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A few surprises in Tinubu’s cabinet

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By Etim Etim

Nigerians are in for a few surprises as President Bola Tinubu unveils his new cabinet in a few days. Both in composition, size and structure, the next federal executive council would far different from what we’ve always known.

 

A Lagos banker and politician, Senator Mukhail Adetokunbo Abiru will likely emerge as the new finance minister when President Bola Tinubu unveils his cabinet in a few days. The president has only 20 days left out of the 60 allowed by the constitution for him to send his list of ministers to the senate.

 

Senator Abiru currently represents Lagos East senatorial district in the senate. Born March 25, 1964, he was also the group managing director & chief executive of Polaris Bank. He holds a Bachelor’s degree in Economics from Lagos State University and is a fellow of the Institute of Chartered Accountants of Nigeria (ICAN).

 

In addition, Senator Abiru had also attended several courses at Harvard Business School and Lagos Business School. He was executive director at First Bank (2013-2016) and commissioner of finance in Lagos state (2011-2013) under the Babatunde Fashola administration. He resigned as the bank CEO in 2020 to run for the senatorial seat.

 

Contrary to expectations, the new cabinet would be a large one, consisting of 42 ministers and 20 special advisers. But unlike in the past administrations, there will be no minister of state in the Tinubu government. Special advisers will contribute to discussions of FEC, unlike in the past when they were only silent participants.

 

Some large ministries would be broken into two and some into three to create enough portfolios for the cabinet members. Those to be split include works & housing; agriculture & rural development; humanitarian affairs, disaster management & social development; sports & youth; health; education; transport; finance, national planning & budget; petroleum and a few others.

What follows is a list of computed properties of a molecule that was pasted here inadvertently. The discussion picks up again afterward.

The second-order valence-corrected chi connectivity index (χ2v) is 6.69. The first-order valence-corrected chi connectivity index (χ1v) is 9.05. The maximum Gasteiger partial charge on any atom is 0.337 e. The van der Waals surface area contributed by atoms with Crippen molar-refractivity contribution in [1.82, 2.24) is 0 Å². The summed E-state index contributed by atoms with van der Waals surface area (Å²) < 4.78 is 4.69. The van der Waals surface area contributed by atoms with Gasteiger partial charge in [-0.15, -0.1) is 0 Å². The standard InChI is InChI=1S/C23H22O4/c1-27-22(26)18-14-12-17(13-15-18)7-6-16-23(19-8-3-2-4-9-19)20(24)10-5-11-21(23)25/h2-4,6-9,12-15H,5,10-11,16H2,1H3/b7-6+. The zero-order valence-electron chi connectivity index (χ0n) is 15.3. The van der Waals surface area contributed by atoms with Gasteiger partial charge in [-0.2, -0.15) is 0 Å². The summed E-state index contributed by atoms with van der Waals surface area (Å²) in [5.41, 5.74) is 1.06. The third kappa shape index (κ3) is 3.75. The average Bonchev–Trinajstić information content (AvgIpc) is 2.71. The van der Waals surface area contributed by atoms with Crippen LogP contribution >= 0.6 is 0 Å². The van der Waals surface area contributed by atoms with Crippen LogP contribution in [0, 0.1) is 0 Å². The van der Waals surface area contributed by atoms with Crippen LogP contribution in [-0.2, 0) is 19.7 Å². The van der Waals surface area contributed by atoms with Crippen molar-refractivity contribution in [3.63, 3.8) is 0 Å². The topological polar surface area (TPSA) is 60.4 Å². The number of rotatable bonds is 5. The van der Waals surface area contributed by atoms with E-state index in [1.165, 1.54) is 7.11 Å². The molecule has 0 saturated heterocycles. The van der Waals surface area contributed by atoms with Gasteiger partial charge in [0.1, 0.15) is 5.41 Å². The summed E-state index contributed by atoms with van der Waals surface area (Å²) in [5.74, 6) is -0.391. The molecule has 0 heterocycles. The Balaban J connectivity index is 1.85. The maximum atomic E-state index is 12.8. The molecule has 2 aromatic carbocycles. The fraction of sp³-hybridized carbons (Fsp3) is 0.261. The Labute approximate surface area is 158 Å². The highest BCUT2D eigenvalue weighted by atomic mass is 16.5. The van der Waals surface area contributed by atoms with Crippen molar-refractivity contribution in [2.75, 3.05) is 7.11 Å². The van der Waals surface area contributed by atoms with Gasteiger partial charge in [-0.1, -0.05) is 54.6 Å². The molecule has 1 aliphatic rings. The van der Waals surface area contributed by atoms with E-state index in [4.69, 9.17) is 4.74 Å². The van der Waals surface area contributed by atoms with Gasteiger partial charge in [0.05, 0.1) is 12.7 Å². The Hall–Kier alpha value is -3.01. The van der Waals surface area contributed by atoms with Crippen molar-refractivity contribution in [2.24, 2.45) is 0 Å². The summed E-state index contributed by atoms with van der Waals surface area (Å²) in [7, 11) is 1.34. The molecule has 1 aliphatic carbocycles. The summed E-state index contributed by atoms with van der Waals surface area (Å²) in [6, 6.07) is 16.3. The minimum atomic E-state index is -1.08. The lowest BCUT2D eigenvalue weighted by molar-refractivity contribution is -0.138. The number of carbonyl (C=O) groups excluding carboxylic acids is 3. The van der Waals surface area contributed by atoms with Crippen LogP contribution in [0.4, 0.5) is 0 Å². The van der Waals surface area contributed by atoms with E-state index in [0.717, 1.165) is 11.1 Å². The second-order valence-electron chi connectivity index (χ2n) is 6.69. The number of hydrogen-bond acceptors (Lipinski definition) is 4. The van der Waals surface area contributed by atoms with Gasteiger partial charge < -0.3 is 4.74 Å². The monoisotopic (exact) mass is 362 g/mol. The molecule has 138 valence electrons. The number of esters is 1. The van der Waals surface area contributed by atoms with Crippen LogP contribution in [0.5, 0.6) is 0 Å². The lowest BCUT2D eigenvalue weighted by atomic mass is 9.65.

Dele Alake, currently special adviser on special duties, communication & strategy will move up as minister of public communication, a new name for the information ministry. He will also double as the presidential spokesman and may continue to work out of the presidential villa or split his time between the villa and the ministry at Radio House.

 

So far, Alake is one of the closest persons to the president and a very influential member of the administration. In a way, renaming the information ministry and combining it with the function of the presidential spokesperson is akin to what obtains in many advanced democracies where the press secretary is the only official responsible for the public communication of the government.

 

In addition to restructuring the government, the president has also been busy trying to sift his preferred nominees from a long list of interested party officials, some of whom were recommended by party bigwigs in different states.

 

Former Ekiti governor Kayode Fayemi is being considered as the new foreign affairs minister. It is a portfolio he’s always craved even in the Buhari administration in which he served as minister of mines and steel. But he lost out to Geoffrey Onyema, who came highly recommended by the late chief of staff to the President. Both Onyeama and the late Abba Kyari were childhood friends, dating back to their school days in the UK.

 

Bayo Onanuga, who also worked hard for the president’s election, is also being considered for a job in the government. Onanuga was one of the spokesmen of the Tinubu campaign, but Nigerians will readily remember him by the inflammatory statements and ethnically insensitive outburst that he made in the immediate aftermath of the elections in Lagos.